One thing that would concern me would be taking a conception I have based on symbolism and applying it to something my children know only in innocence. IOW, just because western civilization used to consider the dragon as a symbol for evil, the simple fact it isn’t always regarded that way would incline me not to corrupt her innocent enjoyment of Pete’s Dragon or Puff the Magic Dragon or Disney’s Mulan? Symbolism always goes deeper than innocent irst perception. I would think teaching children about symbolism and what such things as dragons can or usually but not always symbolize once they are old enough to understand it would educate them without forming B&W absolute representations in their minds from the beginning.

  • I like O’Brien’s categories as you’ve described them, but I think he misreads the books you’ve mentioned. (It’s possible to have problems with L’Engle?  Seriously?  Whoa.)

    For example, “naming” evil doesn’t imply a mere absence of good—an absence can’t have a name attached to it.  Recognizing evil for it is—calling a spade a spade, if you will—and refusing to be decieved by it can be quite a powerful tool against evil.

    And symbolism in literature depends on context.  Symbols are not immutable.  If memory serves, St. Augustine discusses this re: the Bible in his On Christian Teaching.  We always have to look at the symbol as it’s being used.  Friendly dragons are not necessarily a subversion.  The Pern dragons, for example, are still quite dangerous, and they must be related to in the proper way or the frail human becomes toast.  And it’s been forever since I watched Pete’s Dragon, but doesn’t Eliot breathe fire?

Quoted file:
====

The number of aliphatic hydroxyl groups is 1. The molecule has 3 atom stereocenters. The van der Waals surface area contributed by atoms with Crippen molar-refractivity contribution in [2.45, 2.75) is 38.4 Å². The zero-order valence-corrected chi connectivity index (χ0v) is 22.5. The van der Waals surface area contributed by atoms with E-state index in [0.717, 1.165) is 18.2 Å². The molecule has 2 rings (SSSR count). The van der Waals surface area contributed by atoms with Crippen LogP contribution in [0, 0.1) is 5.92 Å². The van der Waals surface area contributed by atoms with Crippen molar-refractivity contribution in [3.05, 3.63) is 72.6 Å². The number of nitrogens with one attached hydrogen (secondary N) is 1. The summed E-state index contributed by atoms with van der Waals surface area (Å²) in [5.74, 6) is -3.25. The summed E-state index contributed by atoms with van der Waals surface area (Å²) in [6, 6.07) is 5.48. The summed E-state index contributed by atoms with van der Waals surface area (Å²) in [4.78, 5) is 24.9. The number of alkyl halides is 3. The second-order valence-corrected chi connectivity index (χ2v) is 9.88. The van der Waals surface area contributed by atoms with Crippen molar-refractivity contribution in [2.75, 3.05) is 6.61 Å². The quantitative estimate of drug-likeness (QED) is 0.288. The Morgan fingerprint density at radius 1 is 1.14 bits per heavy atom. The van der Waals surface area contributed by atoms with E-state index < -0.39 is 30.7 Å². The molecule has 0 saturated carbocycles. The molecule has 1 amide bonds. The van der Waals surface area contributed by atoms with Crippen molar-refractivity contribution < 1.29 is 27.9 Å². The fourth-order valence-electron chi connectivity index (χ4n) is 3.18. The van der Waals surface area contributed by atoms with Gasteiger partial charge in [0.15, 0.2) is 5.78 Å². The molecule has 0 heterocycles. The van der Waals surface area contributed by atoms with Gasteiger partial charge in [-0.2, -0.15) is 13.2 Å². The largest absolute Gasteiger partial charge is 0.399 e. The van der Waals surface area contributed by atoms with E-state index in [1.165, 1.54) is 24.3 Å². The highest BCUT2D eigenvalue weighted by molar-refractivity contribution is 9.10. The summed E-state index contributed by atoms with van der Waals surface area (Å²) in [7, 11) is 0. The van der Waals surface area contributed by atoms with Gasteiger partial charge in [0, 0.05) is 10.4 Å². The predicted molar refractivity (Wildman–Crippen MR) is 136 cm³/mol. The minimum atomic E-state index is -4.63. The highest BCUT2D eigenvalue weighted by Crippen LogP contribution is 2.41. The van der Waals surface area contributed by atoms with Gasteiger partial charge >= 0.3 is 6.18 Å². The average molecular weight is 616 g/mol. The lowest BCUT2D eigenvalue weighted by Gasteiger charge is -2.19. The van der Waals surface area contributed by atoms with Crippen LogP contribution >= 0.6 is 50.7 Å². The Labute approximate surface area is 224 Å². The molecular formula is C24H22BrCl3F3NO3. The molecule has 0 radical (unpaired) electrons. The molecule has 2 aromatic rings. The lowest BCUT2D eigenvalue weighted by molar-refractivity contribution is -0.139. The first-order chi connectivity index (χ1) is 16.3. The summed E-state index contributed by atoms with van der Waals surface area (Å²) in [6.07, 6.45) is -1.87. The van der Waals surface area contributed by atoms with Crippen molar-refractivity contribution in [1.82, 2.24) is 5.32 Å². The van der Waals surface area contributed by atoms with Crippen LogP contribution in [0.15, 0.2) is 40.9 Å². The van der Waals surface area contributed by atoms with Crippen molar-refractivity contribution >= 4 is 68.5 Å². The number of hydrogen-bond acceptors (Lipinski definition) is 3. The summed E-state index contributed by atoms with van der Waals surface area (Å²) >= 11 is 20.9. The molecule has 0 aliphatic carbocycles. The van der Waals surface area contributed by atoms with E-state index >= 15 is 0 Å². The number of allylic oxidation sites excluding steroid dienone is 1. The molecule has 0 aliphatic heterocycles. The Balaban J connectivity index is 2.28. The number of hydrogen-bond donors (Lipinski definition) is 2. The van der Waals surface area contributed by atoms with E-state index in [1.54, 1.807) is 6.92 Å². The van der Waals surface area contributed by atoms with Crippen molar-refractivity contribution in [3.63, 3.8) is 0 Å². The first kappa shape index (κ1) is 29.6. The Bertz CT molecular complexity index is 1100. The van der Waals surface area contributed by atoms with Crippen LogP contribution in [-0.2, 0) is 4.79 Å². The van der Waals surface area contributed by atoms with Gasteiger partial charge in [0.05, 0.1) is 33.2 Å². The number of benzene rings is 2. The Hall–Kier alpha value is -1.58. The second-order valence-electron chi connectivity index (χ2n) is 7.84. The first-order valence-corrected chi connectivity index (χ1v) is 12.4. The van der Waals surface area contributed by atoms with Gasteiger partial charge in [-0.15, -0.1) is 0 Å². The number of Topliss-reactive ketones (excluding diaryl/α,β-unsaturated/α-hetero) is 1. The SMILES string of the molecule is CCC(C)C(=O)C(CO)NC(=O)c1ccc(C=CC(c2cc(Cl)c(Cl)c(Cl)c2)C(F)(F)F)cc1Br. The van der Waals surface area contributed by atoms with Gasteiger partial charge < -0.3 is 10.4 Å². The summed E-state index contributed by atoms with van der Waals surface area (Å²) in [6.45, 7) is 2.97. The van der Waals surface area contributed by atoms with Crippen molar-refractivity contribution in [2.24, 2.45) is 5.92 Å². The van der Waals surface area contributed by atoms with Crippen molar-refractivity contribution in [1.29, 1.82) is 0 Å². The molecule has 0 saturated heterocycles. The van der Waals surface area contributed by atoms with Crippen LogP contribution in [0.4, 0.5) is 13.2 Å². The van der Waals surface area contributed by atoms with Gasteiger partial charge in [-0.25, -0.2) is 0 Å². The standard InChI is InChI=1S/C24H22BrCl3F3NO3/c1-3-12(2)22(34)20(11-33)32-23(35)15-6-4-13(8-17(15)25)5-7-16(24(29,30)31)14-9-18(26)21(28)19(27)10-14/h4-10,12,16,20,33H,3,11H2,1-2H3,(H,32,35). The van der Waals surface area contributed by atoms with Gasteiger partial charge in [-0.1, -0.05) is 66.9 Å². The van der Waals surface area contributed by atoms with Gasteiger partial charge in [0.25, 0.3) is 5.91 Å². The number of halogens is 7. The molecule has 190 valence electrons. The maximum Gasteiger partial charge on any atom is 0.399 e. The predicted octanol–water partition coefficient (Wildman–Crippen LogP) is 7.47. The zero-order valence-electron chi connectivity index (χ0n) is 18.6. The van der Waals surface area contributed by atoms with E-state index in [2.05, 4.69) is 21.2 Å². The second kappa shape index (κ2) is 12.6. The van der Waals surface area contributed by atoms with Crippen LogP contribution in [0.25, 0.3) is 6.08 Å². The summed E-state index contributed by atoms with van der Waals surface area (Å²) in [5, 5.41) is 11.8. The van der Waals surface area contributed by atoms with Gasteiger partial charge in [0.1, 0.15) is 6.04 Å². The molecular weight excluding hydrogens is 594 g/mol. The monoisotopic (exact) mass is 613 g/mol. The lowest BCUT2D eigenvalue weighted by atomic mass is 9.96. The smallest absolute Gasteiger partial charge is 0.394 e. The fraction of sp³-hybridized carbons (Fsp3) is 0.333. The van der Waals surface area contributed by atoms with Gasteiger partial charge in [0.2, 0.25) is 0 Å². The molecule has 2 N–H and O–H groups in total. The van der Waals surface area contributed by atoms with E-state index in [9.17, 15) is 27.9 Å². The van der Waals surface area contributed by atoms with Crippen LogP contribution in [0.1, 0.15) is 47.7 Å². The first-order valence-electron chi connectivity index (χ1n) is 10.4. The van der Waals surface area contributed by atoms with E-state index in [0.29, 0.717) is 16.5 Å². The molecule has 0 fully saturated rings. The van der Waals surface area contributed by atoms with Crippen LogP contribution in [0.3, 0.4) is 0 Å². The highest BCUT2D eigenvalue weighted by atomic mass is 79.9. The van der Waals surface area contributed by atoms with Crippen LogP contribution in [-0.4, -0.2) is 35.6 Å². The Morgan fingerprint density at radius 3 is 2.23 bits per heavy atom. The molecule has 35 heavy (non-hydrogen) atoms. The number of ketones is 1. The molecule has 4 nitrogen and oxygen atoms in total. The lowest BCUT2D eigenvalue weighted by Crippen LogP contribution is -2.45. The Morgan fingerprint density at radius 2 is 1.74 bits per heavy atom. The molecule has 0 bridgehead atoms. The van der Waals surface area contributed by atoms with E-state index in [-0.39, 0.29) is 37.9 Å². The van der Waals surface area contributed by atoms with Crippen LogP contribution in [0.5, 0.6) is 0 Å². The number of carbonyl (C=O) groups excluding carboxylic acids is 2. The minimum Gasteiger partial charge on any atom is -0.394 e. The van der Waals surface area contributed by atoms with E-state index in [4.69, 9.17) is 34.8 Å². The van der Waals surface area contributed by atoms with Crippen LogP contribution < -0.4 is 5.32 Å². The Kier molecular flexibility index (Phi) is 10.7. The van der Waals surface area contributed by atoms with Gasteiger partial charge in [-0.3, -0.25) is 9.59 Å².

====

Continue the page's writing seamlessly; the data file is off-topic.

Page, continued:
• My reply gre to be too long for this space. I’ll post it as a new blog entry. I hope this interesting discussion continues.

  • I think that the issue of “baptizing” symbols needs some clarifying. Is there anything that was considered evil by pagans that the Church baptized into a good symbol? I can’t think of any.

    The dragon in the Dawn Treader was not a symbol of good. It was a symbol of greed and selfishness. Lewis wasn’t trying to change the symbolism of dragons, he was using it in its known context.

    The issue of wizards, etc. in Tolkien is equally as clear. From reading the Silmarillion, the “wizards” were angels and the various other mythical creatures were never used out of their historic context of good and evil. Orcs are bad. Goblins are bad. Dragons are bad. Magic in the hands of humans is bad.

    I would also submit that our current culture’s ignorance of symbolic history is no reason to assume that the alteration of the status of ancient symbols is acceptable.